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Thread: Nerve Rerouting

  1. #1
    Senior Member BeeBee's Avatar
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    Nerve Rerouting

    My son has been contacted by his urologist to participate in a study involving nerve rerouting to restore bladder function. Still vague on the details, only one phone call so far. Has anyone (Dr. Young???) had this done or have any information on it? Apparently the physician is from China, sorry I don't know his name. Is this the same proceedure that is done in Europe for this purpose and (separately ) to restore facial innervation after injury?
    BeeBee

  2. #2
    Senior Member lynnifer's Avatar
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    I would jump at the chance, but that's just my opinion. (Opportunity is knocking!!!)
    Roses are red. Tacos are enjoyable. Don't blame immigrants, because you're unemployable.

    T-11 Flaccid Paraplegic due to TM July 1985 @ age 12

  3. #3
    Senior Member BeeBee's Avatar
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    Apparently it will restore full bladder ability, both in knowing when to go, ability to "hold" it and then go on demand. But not sexual function (more nerves involved?)
    BeeBee

  4. #4
    Senior Member MikeC's Avatar
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    BeeBee, hope you keep us up to date on what happens. The last results I saw on the procedure in China indicated that no one had complete restoration of bladder function. Some had increased sensation but that was about it. Of course, those results were old - hopefully they've improved the procedure. Sure you'll find out all of the details before making a decision. Mike
    T12 Incomplete - Walking with Crutches, Injured in Oct 2003

  5. #5
    I am moving this over to the Cure forum. Dr. Young is more likely to see it there.

    (KLD)

  6. #6
    I wonder why that method can only be applied to the bladder?

  7. #7
    Senior Member BeeBee's Avatar
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    My understanding, Eric, (for what little it's worth) is that there is a limited number of nerves required to recover bladder function. But there are a huge number of nerves required to recover bowel (the length of the colon) or legs, etc. But, as my son said, "I have lots of nerves that aren't being used, go ahead and re-route them."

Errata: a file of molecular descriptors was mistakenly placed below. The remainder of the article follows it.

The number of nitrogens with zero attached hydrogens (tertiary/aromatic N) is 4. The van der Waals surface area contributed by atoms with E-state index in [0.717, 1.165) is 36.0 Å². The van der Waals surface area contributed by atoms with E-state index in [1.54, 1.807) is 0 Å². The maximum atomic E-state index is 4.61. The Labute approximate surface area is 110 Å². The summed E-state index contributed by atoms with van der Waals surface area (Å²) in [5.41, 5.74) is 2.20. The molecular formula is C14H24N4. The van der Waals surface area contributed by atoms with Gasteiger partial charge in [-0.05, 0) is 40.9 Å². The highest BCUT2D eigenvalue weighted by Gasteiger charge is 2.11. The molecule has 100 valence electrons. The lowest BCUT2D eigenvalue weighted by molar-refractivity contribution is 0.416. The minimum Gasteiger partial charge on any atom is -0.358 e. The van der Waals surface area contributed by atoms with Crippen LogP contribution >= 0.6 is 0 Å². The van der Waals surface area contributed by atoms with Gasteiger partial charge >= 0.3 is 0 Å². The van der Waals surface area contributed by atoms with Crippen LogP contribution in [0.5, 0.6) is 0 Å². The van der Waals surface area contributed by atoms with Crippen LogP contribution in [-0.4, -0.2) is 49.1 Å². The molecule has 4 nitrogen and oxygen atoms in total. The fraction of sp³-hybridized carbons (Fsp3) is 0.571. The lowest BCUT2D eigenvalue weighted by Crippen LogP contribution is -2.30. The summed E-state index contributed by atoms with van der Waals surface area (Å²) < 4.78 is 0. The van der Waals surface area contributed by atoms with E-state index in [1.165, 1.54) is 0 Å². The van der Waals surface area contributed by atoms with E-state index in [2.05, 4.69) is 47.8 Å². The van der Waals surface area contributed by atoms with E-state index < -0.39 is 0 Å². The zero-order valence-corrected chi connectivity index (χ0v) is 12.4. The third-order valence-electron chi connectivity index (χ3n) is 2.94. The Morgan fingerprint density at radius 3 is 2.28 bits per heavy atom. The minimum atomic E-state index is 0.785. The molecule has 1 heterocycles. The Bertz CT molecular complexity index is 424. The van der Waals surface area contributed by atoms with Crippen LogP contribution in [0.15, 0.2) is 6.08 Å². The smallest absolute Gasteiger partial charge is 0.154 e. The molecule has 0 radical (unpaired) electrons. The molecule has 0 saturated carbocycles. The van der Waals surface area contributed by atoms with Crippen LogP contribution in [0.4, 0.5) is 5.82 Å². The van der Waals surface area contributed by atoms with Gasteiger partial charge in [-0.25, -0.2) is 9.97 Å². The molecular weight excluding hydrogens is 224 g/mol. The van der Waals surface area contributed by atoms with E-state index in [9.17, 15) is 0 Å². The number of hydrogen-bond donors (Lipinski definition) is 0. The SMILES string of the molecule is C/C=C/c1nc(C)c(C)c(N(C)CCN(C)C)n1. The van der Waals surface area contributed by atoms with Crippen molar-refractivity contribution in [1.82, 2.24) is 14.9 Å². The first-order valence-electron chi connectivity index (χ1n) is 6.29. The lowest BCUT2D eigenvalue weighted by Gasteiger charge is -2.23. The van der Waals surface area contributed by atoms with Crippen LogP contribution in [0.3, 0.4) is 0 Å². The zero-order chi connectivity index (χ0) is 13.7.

BeeBee

  8. #8
    Bee bee,

    Without knowing the name of the doctor, I don't know whether it is the same doctor. There was a doctor who was working at NYU who had done nerve re-routing procedures for the bladder.

    Do you know that the rerouting involves nerves below the injury site or above?

    Wise.

  9. #9
    Quote Originally Posted by Eric.S
    I wonder why that method can only be applied to the bladder?
    Eric,

    The guts are controlled by multiple nerves, including the vagus which is a cranial nerve that does not involve the spinal cord. The gut has its own nervous system composed of mesenteric neurons situated in the linings of the gut. Scientists who study the mesenteric nervous system say with justification that there are more neurons in the mesenteric system than in the spinal cord.

    In general, spinal cord injury may be associated with constipation but these can be overcome with local stimulation that can increase mesenteric activit Even after complete spinal cord injury or damage to the sacral spinal cord (conus injury), the gut usually continues to move materials. Sacral injuries, however, may compromise the function of the anal sphincters. It is perhaps worthwhile explaining the anal sphincter system.

    People have two anal sphincter: the internal and the external sphincter.